5 minute read



As pylint has too many options, it recommends to use the pylint config file:

# file ~/.pylintrc, can be generated by pylint --generate-rcfile


    C0116, # Missing function or method docstring (missing-function-docstring)
    W1203, # Use lazy % formatting in logging functions (logging-fstring-interpolation)

max-line-length = 88

# List of note tags to take in consideration, separated by a comma.


# List of additional names supposed to be defined in builtins. Remember that
# you should avoid defining new builtins when possible.

But we can also ignore some warnings directly in the pylint command:

pylint . -j 0 --disable=C0116,W1203

To show all the inline ignored pylint alerts: pylint --enable=suppressed-message


# ignore W503 because of black format. BTW, flake8 also has W504 which is in contrary to W503.
flake8 . \
  --exclude=venv \
  --extend-ignore=E203,W503 \
  --max-line-length=88 \
  --max-complexity=7 \
  --show-source \
  --statistics \
  --count \

flake8 [a_file_path]

To show all the inline ignored flake8 alerts: flake8 --disable-noqa

There’s a very nice flake8 plugin called flake8-cognitive-complexity which checks the Cognitive Complexity in addition to the Cyclomatic Complexity provided by flake8 out of the box. We dont need to add extra parameter to use the Cognitive Complexity in flake8, it’s set to --max-cognitive-complexity=7 by default once the plugin is installed. By the way, Sonar sets the Cognitive Complexity threshold to 15 by default.


The bandit config file format is not well documented, I passed a lot of time to test the config.

$ cat .bandit
# https://github.com/PyCQA/bandit/issues/400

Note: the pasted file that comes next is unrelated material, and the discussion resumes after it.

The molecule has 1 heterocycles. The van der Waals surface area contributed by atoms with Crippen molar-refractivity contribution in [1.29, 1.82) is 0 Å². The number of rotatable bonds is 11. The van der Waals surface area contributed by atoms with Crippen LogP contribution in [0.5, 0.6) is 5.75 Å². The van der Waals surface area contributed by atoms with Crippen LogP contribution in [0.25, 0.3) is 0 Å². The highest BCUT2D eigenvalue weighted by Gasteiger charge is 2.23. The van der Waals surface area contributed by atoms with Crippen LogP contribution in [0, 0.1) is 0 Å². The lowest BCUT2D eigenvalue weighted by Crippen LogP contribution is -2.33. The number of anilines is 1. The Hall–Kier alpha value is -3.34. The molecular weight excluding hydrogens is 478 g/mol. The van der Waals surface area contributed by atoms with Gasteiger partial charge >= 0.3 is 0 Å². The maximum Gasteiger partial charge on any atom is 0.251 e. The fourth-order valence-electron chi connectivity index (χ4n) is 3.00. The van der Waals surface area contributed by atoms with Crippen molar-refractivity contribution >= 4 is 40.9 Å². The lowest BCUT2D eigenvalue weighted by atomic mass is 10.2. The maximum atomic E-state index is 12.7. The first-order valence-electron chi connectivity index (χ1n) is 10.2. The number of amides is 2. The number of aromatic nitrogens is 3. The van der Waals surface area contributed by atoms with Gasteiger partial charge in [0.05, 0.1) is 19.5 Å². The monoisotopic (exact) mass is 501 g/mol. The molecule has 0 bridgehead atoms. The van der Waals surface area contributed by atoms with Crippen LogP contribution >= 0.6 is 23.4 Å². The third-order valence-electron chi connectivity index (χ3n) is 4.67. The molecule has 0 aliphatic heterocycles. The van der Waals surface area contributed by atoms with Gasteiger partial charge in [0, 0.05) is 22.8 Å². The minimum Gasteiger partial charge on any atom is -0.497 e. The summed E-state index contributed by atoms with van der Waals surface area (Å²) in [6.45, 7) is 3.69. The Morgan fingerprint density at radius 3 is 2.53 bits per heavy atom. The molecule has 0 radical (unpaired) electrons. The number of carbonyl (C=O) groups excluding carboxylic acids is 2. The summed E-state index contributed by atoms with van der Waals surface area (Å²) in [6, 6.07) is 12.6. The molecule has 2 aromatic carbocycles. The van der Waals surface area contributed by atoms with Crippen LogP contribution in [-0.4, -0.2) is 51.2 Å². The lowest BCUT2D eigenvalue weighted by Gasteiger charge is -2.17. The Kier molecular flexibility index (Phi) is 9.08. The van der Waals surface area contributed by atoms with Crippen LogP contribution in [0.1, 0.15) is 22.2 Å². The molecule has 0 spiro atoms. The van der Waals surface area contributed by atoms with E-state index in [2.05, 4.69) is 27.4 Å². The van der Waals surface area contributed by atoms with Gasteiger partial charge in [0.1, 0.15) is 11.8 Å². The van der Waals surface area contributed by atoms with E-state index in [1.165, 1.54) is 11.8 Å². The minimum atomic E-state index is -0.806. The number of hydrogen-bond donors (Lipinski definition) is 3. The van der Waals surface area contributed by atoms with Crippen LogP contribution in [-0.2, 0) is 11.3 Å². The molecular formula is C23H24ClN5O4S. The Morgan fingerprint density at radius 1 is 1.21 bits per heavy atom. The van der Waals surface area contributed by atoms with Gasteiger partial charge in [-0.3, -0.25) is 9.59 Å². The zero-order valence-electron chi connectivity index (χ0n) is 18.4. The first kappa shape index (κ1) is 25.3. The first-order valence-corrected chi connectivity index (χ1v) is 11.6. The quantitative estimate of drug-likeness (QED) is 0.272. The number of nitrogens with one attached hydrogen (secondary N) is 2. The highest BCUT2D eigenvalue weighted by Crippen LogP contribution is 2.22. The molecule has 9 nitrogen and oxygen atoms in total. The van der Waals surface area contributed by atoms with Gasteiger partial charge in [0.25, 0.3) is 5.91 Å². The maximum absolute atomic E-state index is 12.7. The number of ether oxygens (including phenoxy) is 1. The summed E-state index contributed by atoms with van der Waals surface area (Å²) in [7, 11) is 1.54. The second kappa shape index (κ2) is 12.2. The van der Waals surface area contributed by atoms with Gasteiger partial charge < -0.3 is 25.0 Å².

- "./venv/*"

# https://github.com/PyCQA/bandit/pull/633
    - "*/*_test.py"
    - "*/test_*.py"
# without specifying -c ./bandit, it doesn't work
$ bandit . -r -c ./.bandit


ossaudit uses Sonatype OSS Index to audit Python packages for known vulnerabilities.

It can check installed packages and/or packages specified in dependency files. The following formats are supported with dparse:

  • PIP requirement files
  • Pipfile
  • Pipfile.lock
  • tox.ini
  • conda.yml
# check installed packages and packages listed in two requirements files
$ ossaudit --installed --file requirements.txt --file requirements-dev.txt
Found 0 vulnerabilities in 214 packages

Github has already provided, free of charge, the vulnerable dependencies alert.


For projects having sqlalchemy, we often install the sqlalchemy-stubs plugin as sqlalchemy uses some dynamic classes.

And also django-stubs

mypy config file:

ignore_missing_imports = True # We recommend using this approach only as a last resort: it's equivalent to adding a # type: ignore to all unresolved imports in your codebase.
plugins = sqlmypy # sqlalchemy-stubs
exclude = (?x)(
    | ^build

running mypy:

mypy .
mypy . --exclude [a regular expression that matches file path]
mypy . --exclude venv[//] # exclude venv folder under the root

ignore lint error in one line

linter ingore in one line
pylint (2 spaces)# pylint: disable={errorIdentifier}
flake8 (2 spaces)# noqa: {errorIdentifier}
bandit (2 spaces)# nosec
mypy (2 spaces)# type: ignore
multiple linters (2 spaces)# type: ignore # noqa: {errorIdentifier} # pylint: disable={errorIdentifier}



isort . --profile=black --virtual-env=venv --recursive --check-only
isort . --profile=black --virtual-env=venv --recursive
isort [a_file_path]